|TITLE||Research on Short Career Horizons and Firm Innovation by Prof. Sang Kyun KIM|
As the business environment is rapidly changing, firms are required to formulate and implement strategies which help them to adapt to environmental and technological changes, to achieve innovation and long-term competitive advantages, and even to survive. Strategy scholars view a company's chief executive officer (CEO) as the most powerful actor in the decision-making process and call for further research to understand the role of CEOs in the innovation process beyond the simple relationship between CEOs' personal characteristics and financial performance.
Building on labor market evaluations and legacy conservation motivation perspectives that explain risk aversion by CEOs facing a short career horizon, this study seeks to unpack the mechanisms linking a CEO's career horizon to a firm's breakthrough innovations. Using 10-year panel data from 681 U.S. firms, we find that a short career horizon induces a CEO to become risk-averse and thus forego investing in risky breakthrough innovations because they could harm the firm's short-term performance, endangering job prospects and CEO legacies in the short term. The results also show that the impact of a short career horizon on breakthrough innovations is partially mediated by a reduction in R&D spending. Furthermore, different performance implications associated with a firm’s exploitation and exploration activities affect a CEO's willingness to commit to such breakthrough innovations. That is, when a firm leverages internal knowledge within a familiar technological domain (i.e., a focus on exploitation), this mitigates the behavioral tendencies of a CEO with a short career horizon, such as not pursuing breakthrough innovations, while such behavioral tendencies are exacerbated when a firm applies external technologies with an unfamiliar trajectory (i.e., a focus on exploration).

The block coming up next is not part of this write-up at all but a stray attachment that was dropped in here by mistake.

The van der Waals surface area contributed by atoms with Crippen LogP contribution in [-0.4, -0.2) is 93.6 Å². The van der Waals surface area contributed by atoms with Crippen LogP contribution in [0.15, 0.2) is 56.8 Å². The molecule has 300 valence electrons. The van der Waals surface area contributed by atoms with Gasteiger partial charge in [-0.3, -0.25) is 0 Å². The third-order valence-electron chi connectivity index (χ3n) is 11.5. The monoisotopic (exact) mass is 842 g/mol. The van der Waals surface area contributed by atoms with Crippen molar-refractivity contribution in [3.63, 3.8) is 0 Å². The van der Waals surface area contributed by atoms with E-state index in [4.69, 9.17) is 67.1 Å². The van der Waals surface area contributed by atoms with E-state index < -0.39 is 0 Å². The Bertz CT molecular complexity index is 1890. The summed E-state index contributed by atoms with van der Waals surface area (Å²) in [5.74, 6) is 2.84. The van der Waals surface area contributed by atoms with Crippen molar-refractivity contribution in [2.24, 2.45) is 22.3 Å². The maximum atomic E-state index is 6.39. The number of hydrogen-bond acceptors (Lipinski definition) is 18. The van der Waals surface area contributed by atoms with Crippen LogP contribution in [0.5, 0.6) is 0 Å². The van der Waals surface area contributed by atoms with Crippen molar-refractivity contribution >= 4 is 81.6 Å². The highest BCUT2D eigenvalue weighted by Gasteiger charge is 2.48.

This study contributes to the literature on CEO decision-making and firm innovation. First, our study contributes to the literature on CEO decision-making by elucidating a mechanism that can explain the influence of a CEO’s career horizon on a firm’s ability to generate breakthrough innovations. Second, we emphasize the role of CEOs in the innovation process by suggesting that motivational factors can shape a CEO’s willingness to allocate firm resources to risky projects, which in turn can affect firms achieving breakthrough innovations.
Practically, this research provides insights to those seeking to develop breakthrough innovations and manage organizational learning and innovation process for their firms. The alignment between a CEO’s willingness to take risks and a firm’s emphasis on organizational learning in both familiar and unfamiliar technological trajectories has an influence on firm innovations. It implies that CEOs play an important role in producing breakthrough innovations and that a strategic alignment between the willingness to take risks and the firm’s engagement in risky strategies can enable the firm to achieve greater innovations.
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